Snohomish County Councilmember pushes back against hotels for homeless residents
If you live in Snohomish County, it’s certainly possible that you’re going to have hotels open up as homeless shelters in your neighborhood. It looks especially likely for the city of Everett.
Snohomish County Councilmember Sam Low voted against the move to basically approve a real estate firm to look for potential hotels that meet certain standards so they could be turned into a shelter. Along with fellow councilmember Nate Nehring, Low offered an amendment so that if the county decides to purchase a hotel for the use of a homeless shelter, there needs to be outreach and transparency.
“To me, this is 100% about transparency and accountability to the public,” Low told the Jason Rantz Show on KTTH. “I put forward an amendment to say, hey, before the county buys a hotel in any city, including Everett — and Everett’s the city I grew up in so I know it really, really well — let the elected officials know, let the public know. That amendment failed 3 to 2.”
Everett City Council members, Low says, saw an article in the Everett Herald about the county’s plan and reached out to Low, noting that they weren’t aware the county was looking to buy a hotel in their city.
“And they’re the elected officials, which is exactly why I wanted my amendment to go forward,” Low said.
“I know they talked about a letter Wednesday night at their city council meeting,” Low added about the Everett City Council. “I know that it’s going to come up next Wednesday as that letter is formalized, and I understand the letter that they’re going to send to the county is saying, hey, where’s our voice in this? Because they are the voice for their constituents. And I think cities should have a voice in this process.”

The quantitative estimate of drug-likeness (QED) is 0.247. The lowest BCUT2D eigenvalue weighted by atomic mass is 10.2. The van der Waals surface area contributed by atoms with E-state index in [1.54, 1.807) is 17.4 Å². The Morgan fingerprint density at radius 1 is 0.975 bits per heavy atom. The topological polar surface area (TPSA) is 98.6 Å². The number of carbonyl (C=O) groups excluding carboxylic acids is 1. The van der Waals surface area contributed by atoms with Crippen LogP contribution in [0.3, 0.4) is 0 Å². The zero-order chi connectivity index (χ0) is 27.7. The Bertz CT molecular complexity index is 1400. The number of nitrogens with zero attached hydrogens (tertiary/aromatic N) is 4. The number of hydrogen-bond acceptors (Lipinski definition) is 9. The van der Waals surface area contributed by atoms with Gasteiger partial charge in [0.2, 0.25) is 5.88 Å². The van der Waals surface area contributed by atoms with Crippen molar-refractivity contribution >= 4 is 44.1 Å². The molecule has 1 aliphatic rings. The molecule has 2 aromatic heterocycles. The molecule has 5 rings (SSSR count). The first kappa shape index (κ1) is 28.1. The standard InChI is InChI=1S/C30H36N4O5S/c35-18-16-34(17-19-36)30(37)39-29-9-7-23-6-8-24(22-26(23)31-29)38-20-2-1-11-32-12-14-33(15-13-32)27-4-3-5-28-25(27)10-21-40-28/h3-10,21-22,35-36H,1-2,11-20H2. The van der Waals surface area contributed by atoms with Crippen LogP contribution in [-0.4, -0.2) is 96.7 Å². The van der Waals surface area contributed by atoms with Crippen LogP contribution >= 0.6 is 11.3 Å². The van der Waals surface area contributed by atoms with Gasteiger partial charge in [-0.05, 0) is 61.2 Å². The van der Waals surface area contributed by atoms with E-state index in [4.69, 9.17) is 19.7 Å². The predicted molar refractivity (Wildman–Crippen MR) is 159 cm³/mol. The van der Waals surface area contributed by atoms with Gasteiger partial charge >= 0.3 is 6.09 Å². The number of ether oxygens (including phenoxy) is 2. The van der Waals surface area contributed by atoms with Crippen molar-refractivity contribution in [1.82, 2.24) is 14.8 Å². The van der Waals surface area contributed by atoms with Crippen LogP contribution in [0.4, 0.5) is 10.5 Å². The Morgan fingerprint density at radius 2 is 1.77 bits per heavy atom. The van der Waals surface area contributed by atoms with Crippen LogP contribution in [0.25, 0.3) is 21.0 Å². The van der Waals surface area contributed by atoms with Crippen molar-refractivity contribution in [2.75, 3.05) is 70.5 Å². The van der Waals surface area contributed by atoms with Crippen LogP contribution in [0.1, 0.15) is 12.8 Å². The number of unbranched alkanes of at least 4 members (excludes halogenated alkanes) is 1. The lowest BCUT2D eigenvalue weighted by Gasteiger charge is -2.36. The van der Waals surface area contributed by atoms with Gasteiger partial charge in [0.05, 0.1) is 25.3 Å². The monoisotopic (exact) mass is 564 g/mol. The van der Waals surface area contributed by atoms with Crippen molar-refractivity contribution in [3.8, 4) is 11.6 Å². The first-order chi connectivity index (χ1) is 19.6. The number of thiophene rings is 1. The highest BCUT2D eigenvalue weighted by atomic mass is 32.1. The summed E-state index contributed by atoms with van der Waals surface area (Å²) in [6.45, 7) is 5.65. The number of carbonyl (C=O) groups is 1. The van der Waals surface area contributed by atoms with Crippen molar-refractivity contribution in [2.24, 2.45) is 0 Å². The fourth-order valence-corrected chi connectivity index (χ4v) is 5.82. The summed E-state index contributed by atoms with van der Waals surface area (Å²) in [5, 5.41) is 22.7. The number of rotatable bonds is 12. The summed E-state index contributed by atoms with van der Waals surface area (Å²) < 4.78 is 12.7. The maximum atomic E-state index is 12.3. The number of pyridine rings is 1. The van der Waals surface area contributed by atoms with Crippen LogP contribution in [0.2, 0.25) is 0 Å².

The county’s bigger plan, Low says, is to buy hotels in every county council district.
“This is just the first step, and if they can sneak this one through then they can just do dominoes with the rest,” he said. “I think it’s important that a light is shown on this.”
Low says he doesn’t support county government purchasing hotels.
“To me, it comes down to the core of county government, which to me is public safety, elections, courts,” he said. “And now it looks like a new core of county government is going to be the hotel business, and the hotel business with zero public input. So I don’t think the county should be in the hotel business.”
Snohomish County has already partnered with local housing groups and a number of religious organizations to provide housing opportunities and options for homeless individuals, Low noted.
“Now we’re just throwing — seems like we’re throwing that model out the door and going to the King County, Seattle model of buying hotels,” he said. “And I do have a problem with that.”
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